(today’s gratuitous and self-serving movie review contains mild spoilers of the embarrasingly predictable new spider-man movie. and if you read it, and get mad that i’ve revealed something about the movie that wasn’t in the trailers… well, tough. if you don’t know the story by now, what rock did you just crawl out from under and/or get hit on the head with anyway?)
i went and saw the new spiderman movie the other day, though it’s probably proper to say spider-man since they hyphenate it, which reminds me of the “spiderman, goldman” conversation on Friends. anyhow, minutae aside, it was a good movie.
but was it $100 million in a weekend worth of good movie? yes, it even beat out harry potter for total take, and without all the ennoying little english kids.
for me, it was about 5 matinee bucks worth of movie, but i wouldn’t pay the full $8 to see it.
sure, it was fairly true to the original story, though i did notice that the boogeyman of the radioactive spider was replaced by the new evil of the genetically (intentionally!) manipulated superspider. and what ever happened to that radioactive spider in the comic? didn’t it get squished? the new (blue and red) superspider managed to escape unsquished, which begs the question, what if he bites somebody else? the original was a fluke of nuclear science gone awry (much like the Hulk, for which there was a trailer before the spiderman movie. hopefully they don’t screw around with the Big Green Guy’s origins and make him some genetic freak instead of a gamma radiated walking id)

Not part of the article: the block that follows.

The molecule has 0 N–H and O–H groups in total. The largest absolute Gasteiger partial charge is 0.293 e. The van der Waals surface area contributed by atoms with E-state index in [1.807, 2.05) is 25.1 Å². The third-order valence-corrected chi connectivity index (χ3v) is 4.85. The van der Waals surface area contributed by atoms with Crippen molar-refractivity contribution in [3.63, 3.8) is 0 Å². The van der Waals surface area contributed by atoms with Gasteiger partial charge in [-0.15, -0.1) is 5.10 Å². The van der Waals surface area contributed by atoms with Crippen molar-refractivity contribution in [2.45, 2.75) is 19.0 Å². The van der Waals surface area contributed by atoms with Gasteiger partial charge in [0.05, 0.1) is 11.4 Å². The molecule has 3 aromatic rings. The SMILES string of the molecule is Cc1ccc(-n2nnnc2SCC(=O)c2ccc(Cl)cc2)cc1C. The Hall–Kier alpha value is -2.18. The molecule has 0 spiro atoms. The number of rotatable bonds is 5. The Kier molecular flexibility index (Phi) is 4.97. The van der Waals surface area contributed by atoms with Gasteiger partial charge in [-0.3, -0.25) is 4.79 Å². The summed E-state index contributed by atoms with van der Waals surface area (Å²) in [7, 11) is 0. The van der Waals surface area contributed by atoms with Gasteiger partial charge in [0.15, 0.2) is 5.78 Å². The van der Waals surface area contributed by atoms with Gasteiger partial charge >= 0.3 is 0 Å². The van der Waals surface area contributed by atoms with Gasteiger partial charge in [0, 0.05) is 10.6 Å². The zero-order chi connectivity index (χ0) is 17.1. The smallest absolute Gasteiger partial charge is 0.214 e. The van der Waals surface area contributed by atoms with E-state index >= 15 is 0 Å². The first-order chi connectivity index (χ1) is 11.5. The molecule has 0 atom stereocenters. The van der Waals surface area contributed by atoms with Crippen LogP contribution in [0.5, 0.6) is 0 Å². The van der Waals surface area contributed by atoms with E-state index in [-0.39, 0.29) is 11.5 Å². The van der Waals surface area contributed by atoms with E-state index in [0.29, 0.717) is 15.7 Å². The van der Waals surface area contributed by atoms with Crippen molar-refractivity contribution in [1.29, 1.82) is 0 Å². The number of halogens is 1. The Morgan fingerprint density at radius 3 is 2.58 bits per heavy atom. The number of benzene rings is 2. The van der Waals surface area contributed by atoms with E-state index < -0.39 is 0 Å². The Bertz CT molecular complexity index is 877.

anyhow, the original spider bite was a one-off, could never happen again, even in the comic book universe. the genetically manipulated superspider, on the other hand.. there were 15 of them
so maybe i’m not ignoring the minutae like i said i would. regardless of the spider bits, the rest was pretty much dead-on from what i’ve read. certainly, i don’t own the amazing spider-man #1 like the guys in row in front of me who were making whispered comments throughout the movie, but i do own a few issues (including the super-sized annual where peter parker and mary jane get married, not for sale). what i’m saying is that i’m not one of the card carrying comic elite, but the consistency between the story that i remember and that introduced in this first spider-man movie, of which there will be at least three if my feeling is correct, is acceptable. even the wrestling part. i was really looking forward to the wrestling, and hoped they would keep that in. the Macho Man, Randy Savage, was immaculate as “bonesaw”